I’m going to skip over number 89 – Madonna’s Nothing Really Matters – because we already covered it, and jump straight to 88. Plasticity was one of those singles that grabs you by the throat and doesn’t let go. It was one of those songs that would instantly fill the dancefloor. The song you’d look forward to hearing. The song that would make you go clubbing so that you could hear it.
It was just so primal, that relentless synth bassline, the forbidding vocals. Cherish your hate. Continue reading →
It’s been a while since I’ve seen Paul Verhoeven’s spoof propaganda war movie, but it’s held up exceptionally well. How anyone watching this camp little gem didn’t get that it was supposed to be a satire is beyond me – it’s one involuntary Nazi salute away from Dr Strangelove.
Loosely adapted from the Commie-bustin’ 50s novel by Robert A Heinlein, Verhoeven and writer Edward Neumeier take their source material and play it for laughs, ladling on the gore and gratuitous nudity as they go. Square-jawed Casper Van Dien signs up to the intergalactic army to impress Denise Richards, much to the delight of the one-armed, legless recruiting officer (“the army made me the man I am today!”), and is relentlessly pursued by lovestruck Dina Meyer. Neil Patrick Harris, as their best friend, typically steals every scene he’s in. Continue reading →
Something vintage. I blame Bobby Gillespie for this one. The scene: an independent record shop very much like the one in High Fidelity, and I was a 14 year-old in training to be Jack Black’s character. This was the time when working in a record store was my Number Three Grand Ambition, behind being a music writer and a rock star. It seemed to me about as glamorous. Continue reading →
Cop: Do you know you were doing fifty in a twenty five miles per hour zone?
Elvira: No, but if you hum a few bars I’ll fake it.
Elvira, Mistress of the Dark begins with a clip of a cheesy 1950s horror movie (It Conquered The World). If you are giggling by the end of it, you’re going to enjoy the film. If you’re staring in po-faced disapproval, it’s probably best to turn off now. Elvira is a very, very silly little film. Continue reading →
You’re wondering why I didn’t pick Jesus Built My Hotrod, right? It is the obvious choice.
But I just love N.W.O. more. It’s one of my earliest memories of clubbing. Sneaking at the age of 14 or so into a dank basement dive in Brighton, drunk on cider, arms flailing on the dancefloor to this and Nine Inch Nails and whatever else the kids were dancing to in those days. Funnily enough, I always thought that it was Ministry’s biggest single, but N.W.O. got to number 11 in the Billboard charts and was nominated for a Grammy. It was the second single from Psalm 69. Continue reading →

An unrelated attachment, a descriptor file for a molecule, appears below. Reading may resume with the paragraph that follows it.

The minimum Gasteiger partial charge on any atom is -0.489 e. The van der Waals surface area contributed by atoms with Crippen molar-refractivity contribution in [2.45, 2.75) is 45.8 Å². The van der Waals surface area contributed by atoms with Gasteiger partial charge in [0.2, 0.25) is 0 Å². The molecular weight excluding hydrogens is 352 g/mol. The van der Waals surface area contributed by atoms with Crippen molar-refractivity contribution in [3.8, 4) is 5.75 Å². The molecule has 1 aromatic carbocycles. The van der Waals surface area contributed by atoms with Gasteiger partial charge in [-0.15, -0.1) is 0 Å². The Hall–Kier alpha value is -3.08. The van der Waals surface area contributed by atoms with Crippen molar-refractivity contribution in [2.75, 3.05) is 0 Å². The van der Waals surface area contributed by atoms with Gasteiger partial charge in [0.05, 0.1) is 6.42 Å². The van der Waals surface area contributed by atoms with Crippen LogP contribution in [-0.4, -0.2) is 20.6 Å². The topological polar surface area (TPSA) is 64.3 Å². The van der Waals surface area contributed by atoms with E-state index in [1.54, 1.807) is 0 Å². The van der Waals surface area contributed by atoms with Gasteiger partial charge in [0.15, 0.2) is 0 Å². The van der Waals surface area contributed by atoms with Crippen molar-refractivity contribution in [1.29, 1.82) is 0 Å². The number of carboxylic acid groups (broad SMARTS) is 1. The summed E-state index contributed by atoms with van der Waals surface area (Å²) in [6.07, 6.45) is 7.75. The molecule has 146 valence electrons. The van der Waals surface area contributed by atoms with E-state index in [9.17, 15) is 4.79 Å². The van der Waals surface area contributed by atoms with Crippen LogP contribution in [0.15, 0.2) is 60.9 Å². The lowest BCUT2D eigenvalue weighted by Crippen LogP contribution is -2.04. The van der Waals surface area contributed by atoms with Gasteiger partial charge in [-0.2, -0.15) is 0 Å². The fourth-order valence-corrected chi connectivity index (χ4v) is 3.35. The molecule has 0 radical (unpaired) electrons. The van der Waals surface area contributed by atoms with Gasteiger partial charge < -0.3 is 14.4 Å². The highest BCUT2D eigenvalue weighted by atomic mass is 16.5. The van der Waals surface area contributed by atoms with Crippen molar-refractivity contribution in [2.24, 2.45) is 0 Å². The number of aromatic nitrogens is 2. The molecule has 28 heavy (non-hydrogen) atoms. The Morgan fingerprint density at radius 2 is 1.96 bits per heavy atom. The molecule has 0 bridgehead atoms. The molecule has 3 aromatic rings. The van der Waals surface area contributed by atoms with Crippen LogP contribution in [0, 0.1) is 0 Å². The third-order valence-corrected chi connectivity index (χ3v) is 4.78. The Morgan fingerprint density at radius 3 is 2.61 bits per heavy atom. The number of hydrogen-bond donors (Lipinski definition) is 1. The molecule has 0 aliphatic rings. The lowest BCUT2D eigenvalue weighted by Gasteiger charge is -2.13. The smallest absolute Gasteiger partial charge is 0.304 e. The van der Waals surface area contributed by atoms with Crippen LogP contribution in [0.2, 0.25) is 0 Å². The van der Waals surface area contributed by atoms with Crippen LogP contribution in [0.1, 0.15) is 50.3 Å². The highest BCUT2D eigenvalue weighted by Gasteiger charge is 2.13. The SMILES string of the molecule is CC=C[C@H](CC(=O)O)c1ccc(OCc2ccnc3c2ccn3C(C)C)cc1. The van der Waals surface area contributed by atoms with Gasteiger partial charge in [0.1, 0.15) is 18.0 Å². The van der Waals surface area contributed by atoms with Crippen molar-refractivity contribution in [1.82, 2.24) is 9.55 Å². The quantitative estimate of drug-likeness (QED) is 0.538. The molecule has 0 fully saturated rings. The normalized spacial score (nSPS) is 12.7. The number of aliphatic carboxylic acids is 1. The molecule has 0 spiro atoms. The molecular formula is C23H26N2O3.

A great soundtrack accompanying a great film is a uniquely satisfying experience. This can be anything from As Time Goes By in Casablanca to Don’t You Forget About Me in The Breakfast Club. It could be the Mortal Kombat soundtrack (I won’t have a word said against those films!), or it could be Michael Giacchino’s superlative score to Up.
Sometimes, however, there’s a mismatch between the quality of the music and the quality of the film. The promotional single – usually released in advance – might have you all fired up, only to face disappointment when you watch the movie. So here’s a shout-out to some memorable music that accompanied some pretty forgettable films.
The inspiration behind my record labels feature for Collapse Board was a perception that some labels are losing sight of how to run their business. This intriguing feature at Scribd highlights how music venues are falling into the same trap.
What this excellent piece, entitled Why LA Club Owners Are Totally Lost and Some Advice for Them from a Professional Musician, sets out are not just my own take on it – “if you’re expecting me to do all this, then precisely what the f*** are you there for?” – but how self-destructive this behaviour is. Continue reading →
Today in Skyrim, I tried to walk to Morrowind. I’d read that Bethesda had included the Vvardenfell landmass, and tried to climb to the top of a mountain so that I could peek over the peak and see Red Mountain in the distance. Unfortunately, I hit the game’s built in barriers and had to turn back, suddenly feeling desperately homesick for my pixellated paradise. Thwarted, I bumped into an ice troll and decided to leg it, conjuring a dremora and hiding behind a rock. I let the red-faced beastie do my combat for me; I just plain didn’t feel like fighting today.
Trolls of a rather nastier variety greeted Bioware writer Jennifer Hepler, who shut down her Twitter account after a barrage of spiteful personal insults, in part sparked by Bioware’s decision to include the dialogue-light “Action Mode” and combat-light “Story Mode” in Mass Effect 3. More insidiously, some fans were offended by the game’s inclusion of romance options for female and gay characters, leading to the astonishing claim that Bioware is “neglecting the straight male gamer”, despite having four dateable females in Mass Effect 2. It seems that some fans are offended by Bioware letting players play the game they want, when and how they want it. Continue reading →
I don’t know why I should feel uncomfortable. I’m not talking about the part where, earlier today, I was walking through town and the underwear I bought a size too big started falling down (thank God I was wearing trousers!). I’m talking about the part where I was sitting in Costa Coffee and they started playing Anna Calvi. Continue reading →
I’ve left it a bit late if I wanted to catch Snowman live, since they split up last summer. It’s very difficult to sound that ethereal and still have balls, and only Levitation and Spiritualized spring to mind as bands that pulled that off. Oh, and Warpaint. I wouldn’t call this lot shoegazers, though. Continue reading →